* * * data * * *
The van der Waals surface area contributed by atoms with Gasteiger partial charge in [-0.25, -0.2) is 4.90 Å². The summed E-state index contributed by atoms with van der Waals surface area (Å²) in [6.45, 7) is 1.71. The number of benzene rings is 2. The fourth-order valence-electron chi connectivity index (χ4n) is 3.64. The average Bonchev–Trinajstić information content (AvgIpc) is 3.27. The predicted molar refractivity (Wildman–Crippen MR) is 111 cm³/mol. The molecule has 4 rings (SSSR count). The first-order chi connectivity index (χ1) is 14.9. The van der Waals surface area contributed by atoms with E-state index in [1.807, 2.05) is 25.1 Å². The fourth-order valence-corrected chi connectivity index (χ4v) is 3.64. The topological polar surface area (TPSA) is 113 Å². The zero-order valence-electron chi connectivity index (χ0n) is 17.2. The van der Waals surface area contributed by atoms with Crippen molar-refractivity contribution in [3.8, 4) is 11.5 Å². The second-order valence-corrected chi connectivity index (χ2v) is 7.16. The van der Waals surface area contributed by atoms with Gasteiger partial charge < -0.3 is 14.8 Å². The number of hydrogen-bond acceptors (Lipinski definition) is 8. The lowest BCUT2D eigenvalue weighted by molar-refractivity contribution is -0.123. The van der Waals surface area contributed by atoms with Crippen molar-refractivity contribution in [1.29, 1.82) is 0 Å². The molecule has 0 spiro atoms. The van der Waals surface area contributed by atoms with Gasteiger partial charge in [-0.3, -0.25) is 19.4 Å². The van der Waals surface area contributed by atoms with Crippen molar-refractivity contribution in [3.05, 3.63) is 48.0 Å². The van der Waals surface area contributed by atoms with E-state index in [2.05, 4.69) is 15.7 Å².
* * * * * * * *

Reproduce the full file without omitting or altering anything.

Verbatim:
The van der Waals surface area contributed by atoms with Gasteiger partial charge in [-0.25, -0.2) is 4.90 Å². The summed E-state index contributed by atoms with van der Waals surface area (Å²) in [6.45, 7) is 1.71. The number of benzene rings is 2. The fourth-order valence-electron chi connectivity index (χ4n) is 3.64. The average Bonchev–Trinajstić information content (AvgIpc) is 3.27. The predicted molar refractivity (Wildman–Crippen MR) is 111 cm³/mol. The molecule has 4 rings (SSSR count). The first-order chi connectivity index (χ1) is 14.9. The van der Waals surface area contributed by atoms with E-state index in [1.807, 2.05) is 25.1 Å². The fourth-order valence-corrected chi connectivity index (χ4v) is 3.64. The topological polar surface area (TPSA) is 113 Å². The zero-order valence-electron chi connectivity index (χ0n) is 17.2. The van der Waals surface area contributed by atoms with Crippen molar-refractivity contribution in [3.8, 4) is 11.5 Å². The second-order valence-corrected chi connectivity index (χ2v) is 7.16. The van der Waals surface area contributed by atoms with Gasteiger partial charge < -0.3 is 14.8 Å². The number of hydrogen-bond acceptors (Lipinski definition) is 8. The lowest BCUT2D eigenvalue weighted by molar-refractivity contribution is -0.123. The van der Waals surface area contributed by atoms with Crippen molar-refractivity contribution in [1.29, 1.82) is 0 Å². The molecule has 0 spiro atoms. The van der Waals surface area contributed by atoms with Gasteiger partial charge in [-0.3, -0.25) is 19.4 Å². The van der Waals surface area contributed by atoms with Crippen molar-refractivity contribution in [3.05, 3.63) is 48.0 Å². The van der Waals surface area contributed by atoms with E-state index in [2.05, 4.69) is 15.7 Å².